Mapping Ethnography In Early Modern Germany: New Worlds in Print Culture

Hardcover | September 15, 2010

byStephanie Leitch

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As the first book-length examination of the role of German print culture in mediating Europe’s knowledge of the newly discovered people of Africa, South Asia, and the Americas, this work highlights a unique and early incident of visual accuracy and an unprecedented investment in the practice of ethnography.

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As the first book-length examination of the role of German print culture in mediating Europe’s knowledge of the newly discovered people of Africa, South Asia, and the Americas, this work highlights a unique and early incident of visual accuracy and an unprecedented investment in the practice of ethnography.

Stephanie Leitch is Assistant Professor of Northern European Art at Florida State University. She has published essays in the journals Art Bulletin and in Art History.
Format:HardcoverDimensions:296 pages, 9.37 × 6.26 × 0.78 inPublished:September 15, 2010Publisher:Palgrave MacmillanLanguage:English

The following ISBNs are associated with this title:

ISBN - 10:0230620299

ISBN - 13:9780230620292

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Table of Contents

Wonder and the Working Print: an Introduction * Centering the Self: Mapping the Nuremberg Chronicle and the Limits of the World * The Wild Man, the German Body, and the Emperor’s New Clothes * Hans Burgkmair’s Peoples of Africa and India (1508) and the Foundations of Ethnography in Print * Recuperating the Eyewitness: Jörg Breu’s Images of Islamic and Hindu Culture in Ludovico Varthema’s Travels (1515) * The Amerindian’s Moveable Feast: From Cannibal Roast to Fools’ Fete

Editorial Reviews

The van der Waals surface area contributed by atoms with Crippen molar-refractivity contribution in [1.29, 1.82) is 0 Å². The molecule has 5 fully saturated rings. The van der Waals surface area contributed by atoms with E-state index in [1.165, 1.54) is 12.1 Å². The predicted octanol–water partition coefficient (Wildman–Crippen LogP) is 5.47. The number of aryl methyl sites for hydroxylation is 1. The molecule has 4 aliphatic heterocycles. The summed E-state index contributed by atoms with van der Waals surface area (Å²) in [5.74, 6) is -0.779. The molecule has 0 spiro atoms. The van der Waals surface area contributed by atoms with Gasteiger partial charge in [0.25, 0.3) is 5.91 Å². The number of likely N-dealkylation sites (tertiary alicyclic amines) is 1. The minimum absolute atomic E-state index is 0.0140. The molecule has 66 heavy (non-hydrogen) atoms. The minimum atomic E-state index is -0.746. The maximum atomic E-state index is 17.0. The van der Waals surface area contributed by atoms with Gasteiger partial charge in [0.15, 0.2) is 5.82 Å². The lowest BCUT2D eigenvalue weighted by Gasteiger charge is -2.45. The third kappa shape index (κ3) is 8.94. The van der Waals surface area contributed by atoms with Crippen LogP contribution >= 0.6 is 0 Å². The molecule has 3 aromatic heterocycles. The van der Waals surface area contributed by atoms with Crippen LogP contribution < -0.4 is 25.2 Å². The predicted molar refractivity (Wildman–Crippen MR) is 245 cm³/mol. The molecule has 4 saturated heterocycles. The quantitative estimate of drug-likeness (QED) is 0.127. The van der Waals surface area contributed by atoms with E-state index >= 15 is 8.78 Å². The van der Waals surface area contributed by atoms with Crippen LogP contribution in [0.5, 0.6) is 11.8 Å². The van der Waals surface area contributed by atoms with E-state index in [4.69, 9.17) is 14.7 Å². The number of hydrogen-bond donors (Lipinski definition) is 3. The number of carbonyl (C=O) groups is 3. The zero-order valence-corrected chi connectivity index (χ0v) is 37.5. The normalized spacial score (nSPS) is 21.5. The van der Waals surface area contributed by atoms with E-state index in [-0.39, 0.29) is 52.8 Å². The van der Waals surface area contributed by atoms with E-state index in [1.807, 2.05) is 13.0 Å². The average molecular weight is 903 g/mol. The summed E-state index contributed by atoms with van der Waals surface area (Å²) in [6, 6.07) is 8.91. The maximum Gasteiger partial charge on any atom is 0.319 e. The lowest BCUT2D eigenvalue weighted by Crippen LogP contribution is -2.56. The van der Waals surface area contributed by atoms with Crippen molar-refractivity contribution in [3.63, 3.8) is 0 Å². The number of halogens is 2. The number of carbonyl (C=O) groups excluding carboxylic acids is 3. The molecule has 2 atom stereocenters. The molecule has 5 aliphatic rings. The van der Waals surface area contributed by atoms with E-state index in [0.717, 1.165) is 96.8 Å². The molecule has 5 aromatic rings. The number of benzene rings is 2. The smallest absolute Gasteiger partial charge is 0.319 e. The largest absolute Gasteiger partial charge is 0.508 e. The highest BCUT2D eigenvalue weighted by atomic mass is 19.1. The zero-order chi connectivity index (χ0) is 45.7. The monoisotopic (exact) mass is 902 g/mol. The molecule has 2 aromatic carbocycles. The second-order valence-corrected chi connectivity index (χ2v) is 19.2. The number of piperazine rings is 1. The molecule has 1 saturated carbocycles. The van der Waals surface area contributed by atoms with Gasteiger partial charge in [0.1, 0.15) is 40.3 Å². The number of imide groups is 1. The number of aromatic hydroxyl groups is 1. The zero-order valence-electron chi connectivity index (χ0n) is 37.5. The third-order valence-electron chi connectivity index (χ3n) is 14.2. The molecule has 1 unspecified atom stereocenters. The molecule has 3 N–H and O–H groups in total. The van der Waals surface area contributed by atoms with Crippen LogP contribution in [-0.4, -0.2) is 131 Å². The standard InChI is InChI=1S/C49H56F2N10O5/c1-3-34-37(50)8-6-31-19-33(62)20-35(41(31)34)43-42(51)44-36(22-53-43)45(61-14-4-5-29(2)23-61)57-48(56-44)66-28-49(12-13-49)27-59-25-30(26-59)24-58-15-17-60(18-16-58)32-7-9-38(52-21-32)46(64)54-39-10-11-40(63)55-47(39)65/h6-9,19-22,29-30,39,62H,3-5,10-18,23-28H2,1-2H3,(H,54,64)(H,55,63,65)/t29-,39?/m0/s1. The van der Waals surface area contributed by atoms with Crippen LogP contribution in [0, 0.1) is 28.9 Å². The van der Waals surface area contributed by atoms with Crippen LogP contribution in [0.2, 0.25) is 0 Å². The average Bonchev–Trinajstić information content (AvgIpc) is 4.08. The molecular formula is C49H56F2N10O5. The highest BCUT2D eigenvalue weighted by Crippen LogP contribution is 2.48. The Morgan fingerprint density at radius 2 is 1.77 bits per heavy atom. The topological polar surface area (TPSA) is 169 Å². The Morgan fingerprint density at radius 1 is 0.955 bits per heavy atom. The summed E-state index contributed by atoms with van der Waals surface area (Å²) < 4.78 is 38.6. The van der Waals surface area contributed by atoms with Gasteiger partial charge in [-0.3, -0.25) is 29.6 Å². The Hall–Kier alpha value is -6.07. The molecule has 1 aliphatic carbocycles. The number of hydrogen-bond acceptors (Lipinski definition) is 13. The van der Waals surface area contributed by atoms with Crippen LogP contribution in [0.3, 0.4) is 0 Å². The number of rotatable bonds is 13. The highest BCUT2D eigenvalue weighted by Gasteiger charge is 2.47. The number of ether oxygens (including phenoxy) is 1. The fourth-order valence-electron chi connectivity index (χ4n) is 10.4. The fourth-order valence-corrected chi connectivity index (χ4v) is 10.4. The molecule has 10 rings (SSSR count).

*Winner of the 2011 Roland H. Bainton Prize for Art History*'This is a densely documented, extensively researched, richly nuanced analysis of prints published in the late fifteenth/early sixteenth centuries. Leitch is thoroughly versed in the specialist scholarship on German art history pertinent to her subject. This book makes an original contribution to a newly emerging field of critical study of prints as well as the study of travel literature. One of the most striking features of the manuscript is its documentation of the earliest European visual responses to New World and Asian contacts. Leitch's material is highly significant for being much earlier and providing evidence of far richer visual responses to extra-European contact than most of us currently realize.' - Claire J. Farago, Professor of Early Modern Art, Theory, and Criticism, University of Colorado at Boulder"Leitch's work highlights visual materials and intellectual questions of increasing concern among scholars of early modernity. This work is both interdisciplinary in ambition and deeply committed to the reading and analysis of printed imagery. Leitch's queries about visual representation and its technologies and about European engagements with foreign peoples open onto interesting chapters in the history of ethnography, the history of art, and the history of the book.' - Dana Leibsohn, Priscilla Paine van der Poel Associate Professor of Art, Smith College